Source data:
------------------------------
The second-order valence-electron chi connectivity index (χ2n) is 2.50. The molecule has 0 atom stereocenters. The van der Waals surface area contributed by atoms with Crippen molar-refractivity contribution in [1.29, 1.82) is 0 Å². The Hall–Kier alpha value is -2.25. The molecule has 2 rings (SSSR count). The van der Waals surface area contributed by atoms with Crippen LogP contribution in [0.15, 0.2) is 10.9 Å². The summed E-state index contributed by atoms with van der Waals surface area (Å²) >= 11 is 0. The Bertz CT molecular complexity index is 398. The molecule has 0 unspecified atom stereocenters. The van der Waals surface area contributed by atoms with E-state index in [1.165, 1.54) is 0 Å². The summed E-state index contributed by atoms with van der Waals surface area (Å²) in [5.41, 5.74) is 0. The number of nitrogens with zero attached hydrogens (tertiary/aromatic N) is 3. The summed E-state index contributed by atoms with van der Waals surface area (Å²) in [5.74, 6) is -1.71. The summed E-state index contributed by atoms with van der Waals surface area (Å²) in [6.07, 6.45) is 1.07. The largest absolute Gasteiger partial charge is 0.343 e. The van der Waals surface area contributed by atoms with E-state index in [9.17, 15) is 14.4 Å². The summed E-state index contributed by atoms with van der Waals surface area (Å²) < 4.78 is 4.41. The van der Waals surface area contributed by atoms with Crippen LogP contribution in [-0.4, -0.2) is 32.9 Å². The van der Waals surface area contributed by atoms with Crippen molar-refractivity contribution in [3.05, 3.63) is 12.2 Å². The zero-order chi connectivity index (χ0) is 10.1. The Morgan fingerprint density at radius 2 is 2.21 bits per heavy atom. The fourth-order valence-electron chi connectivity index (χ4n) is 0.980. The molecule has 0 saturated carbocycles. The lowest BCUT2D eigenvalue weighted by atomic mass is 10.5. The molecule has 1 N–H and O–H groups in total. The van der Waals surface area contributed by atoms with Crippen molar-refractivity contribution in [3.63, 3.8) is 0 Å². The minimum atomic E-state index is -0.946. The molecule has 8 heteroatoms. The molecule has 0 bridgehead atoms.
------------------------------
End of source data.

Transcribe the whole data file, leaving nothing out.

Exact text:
The second-order valence-electron chi connectivity index (χ2n) is 2.50. The molecule has 0 atom stereocenters. The van der Waals surface area contributed by atoms with Crippen molar-refractivity contribution in [1.29, 1.82) is 0 Å². The Hall–Kier alpha value is -2.25. The molecule has 2 rings (SSSR count). The van der Waals surface area contributed by atoms with Crippen LogP contribution in [0.15, 0.2) is 10.9 Å². The summed E-state index contributed by atoms with van der Waals surface area (Å²) >= 11 is 0. The Bertz CT molecular complexity index is 398. The molecule has 0 unspecified atom stereocenters. The van der Waals surface area contributed by atoms with E-state index in [1.165, 1.54) is 0 Å². The summed E-state index contributed by atoms with van der Waals surface area (Å²) in [5.41, 5.74) is 0. The number of nitrogens with zero attached hydrogens (tertiary/aromatic N) is 3. The summed E-state index contributed by atoms with van der Waals surface area (Å²) in [5.74, 6) is -1.71. The summed E-state index contributed by atoms with van der Waals surface area (Å²) in [6.07, 6.45) is 1.07. The largest absolute Gasteiger partial charge is 0.343 e. The van der Waals surface area contributed by atoms with E-state index in [9.17, 15) is 14.4 Å². The summed E-state index contributed by atoms with van der Waals surface area (Å²) < 4.78 is 4.41. The van der Waals surface area contributed by atoms with Crippen LogP contribution in [-0.4, -0.2) is 32.9 Å². The van der Waals surface area contributed by atoms with Crippen molar-refractivity contribution in [3.05, 3.63) is 12.2 Å². The zero-order chi connectivity index (χ0) is 10.1. The Morgan fingerprint density at radius 2 is 2.21 bits per heavy atom. The fourth-order valence-electron chi connectivity index (χ4n) is 0.980. The molecule has 0 saturated carbocycles. The lowest BCUT2D eigenvalue weighted by atomic mass is 10.5. The molecule has 1 N–H and O–H groups in total. The van der Waals surface area contributed by atoms with Crippen molar-refractivity contribution in [3.63, 3.8) is 0 Å². The minimum atomic E-state index is -0.946. The molecule has 8 heteroatoms. The molecule has 0 bridgehead atoms.